Last week my family took a second trip to Southern California this summer. Since we had visited my paternal grandfather’s grave on the last trip, I made a point to stop at my maternal grandfather’s grave this time around. Even though I have driven past the area many times, I had never been to the cemetery before.
I am so happy we took the time to stop and pay our respects. Not only did I get the chance to tell my children stories about their great-grandfather, I also took a picture to post to Findagrave.com.
When we arrived at my grandmother’s house and I told her we had visited Bill’s grave, the stories started. I learned my grandparents met when my grandpa was at X-Ray Technician school in Wichita, Kansas. One of her friends in the dorm, Dee Dee, was dating a man who worked for my grandfather. Dee Dee set them up.
The night of their first date my grandmother was very sick but decided to go out anyways. She walked to the lobby of the dorm to meet my grandfather for the very first time. When she saw him, her heart jumped into her throat. The next morning the school called my great-grandmother to the school because my grandmother was so sick. When my grandma woke up and saw her mother she said, “I met the man I am going to marry!” My great-grandmother thought it was just the illness talking but sure enough a year later my grandparents married. The rest is history!
Last week I wrote a post about finding the death certificates for my Grandfather’s cousins. You can read their stories here and here.
This weekend I followed up and looked for the gravestones of the children on www.findagrave.com. Using the cemetery information from the death certificates, I quickly located both children and a photo of their shared grave.
This photo helps to explain the conflict of first names I have found for the children. To recap, the newspaper article about their death the children are named Elma and Slavelli Cappelli. The death certificates list the children as Adela Cofelli and Resveglio Copelli. This tombstone names the children as Adela Capelli and Risveglio Capelli.
I have to believe that the names provided in the newspaper account were incorrect. The journalist who wrote the story was on site at an active fire and surrounded by chaos. It is easy to see that the names he acquired were close but incorrect. I also think that language may have been a barrier. I am not sure how much english my family spoke in 1916. Even if they did, I am fairly confident that they spoke with a heavy accent. My grandfather told me how his cousin, Mabel, would repeatedly tell her mother she needed to speak english as they were growing up.
The names provided to the Pennsylvania authorities and the gravestone are almost exactly the same. I will be using the spelling used on the gravestones as the names listed in my genealogy software. I will be sure to add a note for the other spellings.
The last time I was visiting my parents in Virginia, we spoke about visiting the Pittsburgh area for genealogy research the next time I visit. Now we will be able to stop at the Redstone Cemetery to pay our respects to Adela and Risveglio.
Our family recently took a trip to Southern California. It was a mix of work and pleasure. The first day, my husband had a business meeting in Corona, California. While my husband was busy, I took the kids to the next town over to visit my Grandpa. My paternal grandfather, Jay Capelli, was buried at the Riverside National Cemetery when he passed away in 2009.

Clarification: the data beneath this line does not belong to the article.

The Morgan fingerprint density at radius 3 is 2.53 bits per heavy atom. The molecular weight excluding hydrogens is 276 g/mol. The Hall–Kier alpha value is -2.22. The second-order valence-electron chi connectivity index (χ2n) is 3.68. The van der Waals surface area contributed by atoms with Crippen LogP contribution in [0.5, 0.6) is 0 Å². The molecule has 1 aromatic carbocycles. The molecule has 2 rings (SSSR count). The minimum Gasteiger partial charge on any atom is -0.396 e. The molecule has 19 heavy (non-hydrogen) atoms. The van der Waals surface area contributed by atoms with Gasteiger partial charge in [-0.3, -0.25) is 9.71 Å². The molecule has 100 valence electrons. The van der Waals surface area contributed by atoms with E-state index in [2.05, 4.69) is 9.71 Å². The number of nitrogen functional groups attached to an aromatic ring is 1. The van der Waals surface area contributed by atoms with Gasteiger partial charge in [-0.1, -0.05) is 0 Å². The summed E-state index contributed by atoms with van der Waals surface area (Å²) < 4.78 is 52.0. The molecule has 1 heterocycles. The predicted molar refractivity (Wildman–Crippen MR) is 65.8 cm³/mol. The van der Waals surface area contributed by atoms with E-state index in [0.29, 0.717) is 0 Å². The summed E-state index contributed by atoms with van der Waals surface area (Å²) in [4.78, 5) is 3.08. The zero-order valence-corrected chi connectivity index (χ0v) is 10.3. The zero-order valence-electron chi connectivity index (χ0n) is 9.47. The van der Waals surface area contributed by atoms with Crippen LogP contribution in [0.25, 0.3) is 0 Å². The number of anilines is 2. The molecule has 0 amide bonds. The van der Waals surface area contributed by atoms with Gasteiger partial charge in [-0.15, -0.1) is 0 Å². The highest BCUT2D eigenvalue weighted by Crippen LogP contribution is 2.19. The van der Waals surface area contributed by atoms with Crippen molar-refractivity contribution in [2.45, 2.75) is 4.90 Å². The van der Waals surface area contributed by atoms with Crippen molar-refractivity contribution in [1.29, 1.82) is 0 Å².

The last time I was at the cemetery was the day my grandpa was buried. When I arrived at the administration building, I was pleasantly surprised to find a computer kiosk outside. I was able to quickly look up my grandfather’s information. The computer printed a map of the cemetery with the location information on it. Finding the headstone was very easy.
I had a lot of fun telling my girls stories about my grandfather. My older daughter was especially interested in the story of Grandpa coming to the United States on a ship when he was 5. My daughter is 5 and had so many questions. The girls were very excited to find out that my grandpa enjoyed camping just like they do. My younger daughter brought her prized Mickey Mouse doll with her. She was mostly concerned that my grandpa knew who Mickey Mouse was. She was thrilled that not only did my grandpa know who Mickey was, he had been to Disneyland (aka Mickey’s house). We ended out time with the girls doing a crayon rubbing of the headstone.
At the end of March, I packed up the husband and kids for a trip back East to Virginia. One of the many fun things we did was the walking portion of the Historic Loudon County Scavenger Hunt. The Mosby Heritage Area Association (MPAA) is a group whose mission is “Preservation through Education.” The scavenger hunts they have available on their website are a great way to educate while having fun!
The Loudon County Scavenger Hunt is split into three portions. With small kids in tow, we tackled the walking portion of the hunt in Leesburg, Virginia. One of the very first stops is the Old Leesburg Presbyterian Church. It is the oldest standing church in town.
Just to the right of the church is an old cemetery. My older daughter asked me to read her some of the names. As I was looking a the headstones, I found one you don’t see everyday. Not only does this man have an interesting name, he had an incredible job history engraved on his stone.
In Memory of
Col. Charles M. Fauntleroy, son of Gent. T.T. & Anne Magill Fauntleroy.
Born Aug. 21, 1822
Died July 28, 1889
He served with distinction both in the United States Navy and in the Confederate States Army and Navy and was above all a valiant solider of Jesus Christ.
Henceforth there is laid up for me a crown of righteousness.
A quick google search of Charles Fauntleroy found that he descends from a man named Moore Fauntleroy who arrived in the American Colonies in 1642 and served in the Virginia House of Burgesses. There is a great blogpost about the family at Captain James Davis/Davies Genealogy. There is also information about the families in “Some Prominent Virginia Families, Volume 4” available on Google Books starting at page 294.
I wonder what I will want written on my gravestone?
Mary Eugenia Bradley is my great great grandmother. She was born 18 December 1867 in LaSalle County, Illinois.